Now, it is fine that one points out to the sacredness of the other and highlights an expression used by Francis in Evangelium Gaudium. But putting at the forefront the interpersonal relationship seems to be a total overturning of perspective. In the case of contemplative life, everything draws its meaning from the relationship with God. Its view of the space and time of God, one should indeed take off one's sandals. In the choice of life made by contemplatives, everything — including the relationship with the other (small "o") — draws meaning from the relationship with the Other (capital "O"). And it is from here that such example comes forth to all in the Church. While often the Church is reduced to being a social agency, all in it need to return to relating to the sacredness of God.
The cardinal continues: "Let us remember what Thomas à Kempis says, in Book I of The Imitation of Christ: When we enter into vocational crisis and want to depart it is better not to leave, because the Lord then comes back and does not find the person there any longer."
This reference, between the lines, goes to nuns who, in the face of abuses by the Vatican, choose to leave, as in the clamorous situation of the Little Sisters of Mary, Mother of the Redeemer, at Laval in France. Thirty-four sisters out of 39 chose to renounce to their vows after having been commissioned for being too "traditionalist" and attached to prayer. It is better not to leave, the cardinal implores. Does this mean that other cloistered nuns have manifested similar intentions?
And then, listen to this:
We have to enter into this apostolic constitution without reservations created by our traditions or doubts from ideas about the Pope or his desire to destruct anything. If such way of thinking were to enter it would do great harm. I trust Peter. I trust such necessity that contemplative life has to care about the new mentality that is in the new culture. Today's culture does not want any longer persons who dominate over others. Names such as superior and inferior are doing us harm. Why superior and inferior? Superior to whom and inferior to whom? Should not all of us be brothers and sisters?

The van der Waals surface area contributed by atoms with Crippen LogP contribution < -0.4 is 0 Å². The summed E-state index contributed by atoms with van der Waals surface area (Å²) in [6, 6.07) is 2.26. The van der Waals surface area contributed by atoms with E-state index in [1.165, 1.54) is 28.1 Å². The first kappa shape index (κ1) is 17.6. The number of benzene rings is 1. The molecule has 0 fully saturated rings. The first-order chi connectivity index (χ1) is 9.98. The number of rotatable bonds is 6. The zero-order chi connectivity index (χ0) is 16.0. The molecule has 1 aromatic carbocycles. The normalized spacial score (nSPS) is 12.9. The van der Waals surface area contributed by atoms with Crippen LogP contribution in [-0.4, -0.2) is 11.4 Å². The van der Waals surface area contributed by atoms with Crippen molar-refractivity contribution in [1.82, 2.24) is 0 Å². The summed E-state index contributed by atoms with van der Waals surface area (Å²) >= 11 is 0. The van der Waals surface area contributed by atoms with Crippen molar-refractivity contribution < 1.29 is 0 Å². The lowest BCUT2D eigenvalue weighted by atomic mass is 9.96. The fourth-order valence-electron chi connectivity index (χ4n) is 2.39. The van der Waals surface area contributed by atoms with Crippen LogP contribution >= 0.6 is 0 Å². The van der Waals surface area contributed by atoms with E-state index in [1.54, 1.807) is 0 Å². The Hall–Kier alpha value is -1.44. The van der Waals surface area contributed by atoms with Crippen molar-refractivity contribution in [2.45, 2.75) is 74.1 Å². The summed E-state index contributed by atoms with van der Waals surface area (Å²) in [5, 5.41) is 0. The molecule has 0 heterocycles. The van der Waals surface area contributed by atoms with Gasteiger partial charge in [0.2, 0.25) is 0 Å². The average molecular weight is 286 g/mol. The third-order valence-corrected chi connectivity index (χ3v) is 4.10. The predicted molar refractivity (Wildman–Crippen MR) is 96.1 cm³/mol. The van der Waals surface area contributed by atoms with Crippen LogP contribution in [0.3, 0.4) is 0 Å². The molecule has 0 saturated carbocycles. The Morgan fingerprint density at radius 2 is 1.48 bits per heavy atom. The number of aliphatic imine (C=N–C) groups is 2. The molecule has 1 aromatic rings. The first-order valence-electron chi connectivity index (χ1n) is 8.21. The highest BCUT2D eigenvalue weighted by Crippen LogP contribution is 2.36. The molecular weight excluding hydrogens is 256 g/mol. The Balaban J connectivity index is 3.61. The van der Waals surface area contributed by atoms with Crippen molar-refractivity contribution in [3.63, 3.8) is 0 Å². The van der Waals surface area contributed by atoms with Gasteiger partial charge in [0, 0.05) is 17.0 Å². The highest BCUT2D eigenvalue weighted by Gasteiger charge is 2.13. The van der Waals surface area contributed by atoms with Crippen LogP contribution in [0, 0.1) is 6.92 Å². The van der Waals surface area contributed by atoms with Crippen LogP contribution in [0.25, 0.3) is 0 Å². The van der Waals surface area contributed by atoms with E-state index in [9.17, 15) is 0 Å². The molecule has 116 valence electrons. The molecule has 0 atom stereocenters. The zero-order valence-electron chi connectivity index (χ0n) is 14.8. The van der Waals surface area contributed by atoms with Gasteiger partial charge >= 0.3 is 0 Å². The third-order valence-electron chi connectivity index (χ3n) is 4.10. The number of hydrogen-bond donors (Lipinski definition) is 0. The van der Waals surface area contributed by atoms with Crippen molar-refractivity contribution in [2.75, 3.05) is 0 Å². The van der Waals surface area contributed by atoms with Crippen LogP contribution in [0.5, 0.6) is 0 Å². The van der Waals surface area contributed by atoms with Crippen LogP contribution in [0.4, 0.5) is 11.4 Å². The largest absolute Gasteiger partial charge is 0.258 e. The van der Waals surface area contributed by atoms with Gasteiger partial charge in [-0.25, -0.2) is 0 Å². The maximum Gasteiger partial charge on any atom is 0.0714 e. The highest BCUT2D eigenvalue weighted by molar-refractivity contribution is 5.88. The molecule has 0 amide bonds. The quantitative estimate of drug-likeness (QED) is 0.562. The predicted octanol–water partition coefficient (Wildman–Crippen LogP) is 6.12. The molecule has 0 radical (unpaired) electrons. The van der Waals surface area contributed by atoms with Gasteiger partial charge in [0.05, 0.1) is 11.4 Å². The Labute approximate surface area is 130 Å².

Therefore, in summary: Tradition is only something that creates dangerous "reservations," contemplative life needs to tune itself to "the new mentality" and "the new culture," and superiors do not have to be so any longer. Does this also mean that no one has any longer authority to teach? All are equal? How could one here not perceive the echo of an ideology seemingly originating from the late 60s which by any expected standard has arrived here far too late?
If these directions were to be put in practice, we would have a contortion not only of cloistered religious life, but more widely of religious life as such. Without obedience, religious life would not exist anymore. And, at any rate, how lowly does the cardinal view the relationship existing between who teaches and who is at the receiving end! He speaks of persons that dominate over others, but cloistered nuns do assure us that in monasteries this does not happen. In obedience, a religious is realized in Christ, because the certainty of every action, even the smallest, brings one to the union with God.
And now let us come to the speech by Abp. Carballo, dedicated to Cor Orans.
The archbishop starts off with a captatio benevolentiae ("appeal for kindness") comprising also a scolding: "It is truly very nice to be together! In any case, we know that the walls of the monastery have many doors, therefore one that opens to a meeting such as this is most beautiful! Say this to those who have chosen not to attend, say it!"
In fact, the great majority of cloistered nuns (in the world there are more than 3,500 monasteries) did not attend the meeting in Rome. And if this were their decision, there must be a reason for it.
Carballo continues: "Cor Orans is an applicative instruction. It is not a repetition of Vultum Dei Quaerere: there one finds the principles, here the applications. Let us welcome the voice of the Church with openness and availability even if it does not fully coincide with our desires!"
Desires? At issue here are not "desires," but vows, conscience, an oath made solemnly to God, a totality of life absorbed in consecration, in the following of one's founders, of millenary traditions.